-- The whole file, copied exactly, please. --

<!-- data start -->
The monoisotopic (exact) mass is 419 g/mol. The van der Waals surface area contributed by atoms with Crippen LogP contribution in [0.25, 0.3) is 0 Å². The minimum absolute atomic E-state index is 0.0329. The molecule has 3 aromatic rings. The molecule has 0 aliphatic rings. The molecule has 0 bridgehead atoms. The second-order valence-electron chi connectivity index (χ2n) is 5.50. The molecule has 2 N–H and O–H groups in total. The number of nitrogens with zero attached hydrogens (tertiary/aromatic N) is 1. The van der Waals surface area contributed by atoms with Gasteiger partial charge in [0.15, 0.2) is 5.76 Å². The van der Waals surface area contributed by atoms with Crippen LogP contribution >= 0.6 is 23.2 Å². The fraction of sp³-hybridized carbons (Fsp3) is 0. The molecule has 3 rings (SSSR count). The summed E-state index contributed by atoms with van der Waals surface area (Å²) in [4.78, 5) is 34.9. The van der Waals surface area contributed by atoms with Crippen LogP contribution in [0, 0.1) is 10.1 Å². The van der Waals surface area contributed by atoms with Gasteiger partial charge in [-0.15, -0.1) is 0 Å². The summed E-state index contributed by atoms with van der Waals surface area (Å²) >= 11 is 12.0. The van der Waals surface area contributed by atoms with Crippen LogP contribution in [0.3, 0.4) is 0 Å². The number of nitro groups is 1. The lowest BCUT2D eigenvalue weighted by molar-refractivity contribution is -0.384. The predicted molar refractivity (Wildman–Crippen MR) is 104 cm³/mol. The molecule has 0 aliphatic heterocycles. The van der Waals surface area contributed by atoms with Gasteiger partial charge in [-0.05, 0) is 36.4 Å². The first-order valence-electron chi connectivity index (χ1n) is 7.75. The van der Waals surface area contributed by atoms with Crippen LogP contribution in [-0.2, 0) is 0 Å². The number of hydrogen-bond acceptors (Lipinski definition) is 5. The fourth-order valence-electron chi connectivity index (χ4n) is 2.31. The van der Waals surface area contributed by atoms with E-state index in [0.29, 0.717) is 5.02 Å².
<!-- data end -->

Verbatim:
The monoisotopic (exact) mass is 419 g/mol. The van der Waals surface area contributed by atoms with Crippen LogP contribution in [0.25, 0.3) is 0 Å². The minimum absolute atomic E-state index is 0.0329. The molecule has 3 aromatic rings. The molecule has 0 aliphatic rings. The molecule has 0 bridgehead atoms. The second-order valence-electron chi connectivity index (χ2n) is 5.50. The molecule has 2 N–H and O–H groups in total. The number of nitrogens with zero attached hydrogens (tertiary/aromatic N) is 1. The van der Waals surface area contributed by atoms with Gasteiger partial charge in [0.15, 0.2) is 5.76 Å². The van der Waals surface area contributed by atoms with Crippen LogP contribution >= 0.6 is 23.2 Å². The fraction of sp³-hybridized carbons (Fsp3) is 0. The molecule has 3 rings (SSSR count). The summed E-state index contributed by atoms with van der Waals surface area (Å²) in [4.78, 5) is 34.9. The van der Waals surface area contributed by atoms with Crippen LogP contribution in [0, 0.1) is 10.1 Å². The van der Waals surface area contributed by atoms with Gasteiger partial charge in [-0.15, -0.1) is 0 Å². The summed E-state index contributed by atoms with van der Waals surface area (Å²) >= 11 is 12.0. The van der Waals surface area contributed by atoms with Crippen LogP contribution in [0.3, 0.4) is 0 Å². The number of nitro groups is 1. The lowest BCUT2D eigenvalue weighted by molar-refractivity contribution is -0.384. The predicted molar refractivity (Wildman–Crippen MR) is 104 cm³/mol. The molecule has 0 aliphatic heterocycles. The van der Waals surface area contributed by atoms with Gasteiger partial charge in [-0.05, 0) is 36.4 Å². The first-order valence-electron chi connectivity index (χ1n) is 7.75. The van der Waals surface area contributed by atoms with Crippen LogP contribution in [-0.2, 0) is 0 Å². The number of hydrogen-bond acceptors (Lipinski definition) is 5. The fourth-order valence-electron chi connectivity index (χ4n) is 2.31. The van der Waals surface area contributed by atoms with E-state index in [0.29, 0.717) is 5.02 Å².